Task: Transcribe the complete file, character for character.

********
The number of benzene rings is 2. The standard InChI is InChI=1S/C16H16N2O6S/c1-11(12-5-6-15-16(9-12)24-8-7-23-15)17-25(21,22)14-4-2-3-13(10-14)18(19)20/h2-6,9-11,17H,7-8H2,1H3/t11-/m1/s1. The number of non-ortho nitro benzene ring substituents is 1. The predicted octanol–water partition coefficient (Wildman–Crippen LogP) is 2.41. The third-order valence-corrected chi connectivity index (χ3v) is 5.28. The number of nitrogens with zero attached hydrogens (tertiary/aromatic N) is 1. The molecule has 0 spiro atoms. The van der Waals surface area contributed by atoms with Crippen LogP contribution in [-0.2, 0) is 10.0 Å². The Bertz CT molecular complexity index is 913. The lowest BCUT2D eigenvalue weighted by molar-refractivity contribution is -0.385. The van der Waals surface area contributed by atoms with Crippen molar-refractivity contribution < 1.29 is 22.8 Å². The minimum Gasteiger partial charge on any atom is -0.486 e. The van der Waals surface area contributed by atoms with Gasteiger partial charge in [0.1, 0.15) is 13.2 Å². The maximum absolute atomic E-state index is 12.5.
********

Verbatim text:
The number of benzene rings is 2. The standard InChI is InChI=1S/C16H16N2O6S/c1-11(12-5-6-15-16(9-12)24-8-7-23-15)17-25(21,22)14-4-2-3-13(10-14)18(19)20/h2-6,9-11,17H,7-8H2,1H3/t11-/m1/s1. The number of non-ortho nitro benzene ring substituents is 1. The predicted octanol–water partition coefficient (Wildman–Crippen LogP) is 2.41. The third-order valence-corrected chi connectivity index (χ3v) is 5.28. The number of nitrogens with zero attached hydrogens (tertiary/aromatic N) is 1. The molecule has 0 spiro atoms. The van der Waals surface area contributed by atoms with Crippen LogP contribution in [-0.2, 0) is 10.0 Å². The Bertz CT molecular complexity index is 913. The lowest BCUT2D eigenvalue weighted by molar-refractivity contribution is -0.385. The van der Waals surface area contributed by atoms with Crippen molar-refractivity contribution < 1.29 is 22.8 Å². The minimum Gasteiger partial charge on any atom is -0.486 e. The van der Waals surface area contributed by atoms with Gasteiger partial charge in [0.1, 0.15) is 13.2 Å². The maximum absolute atomic E-state index is 12.5.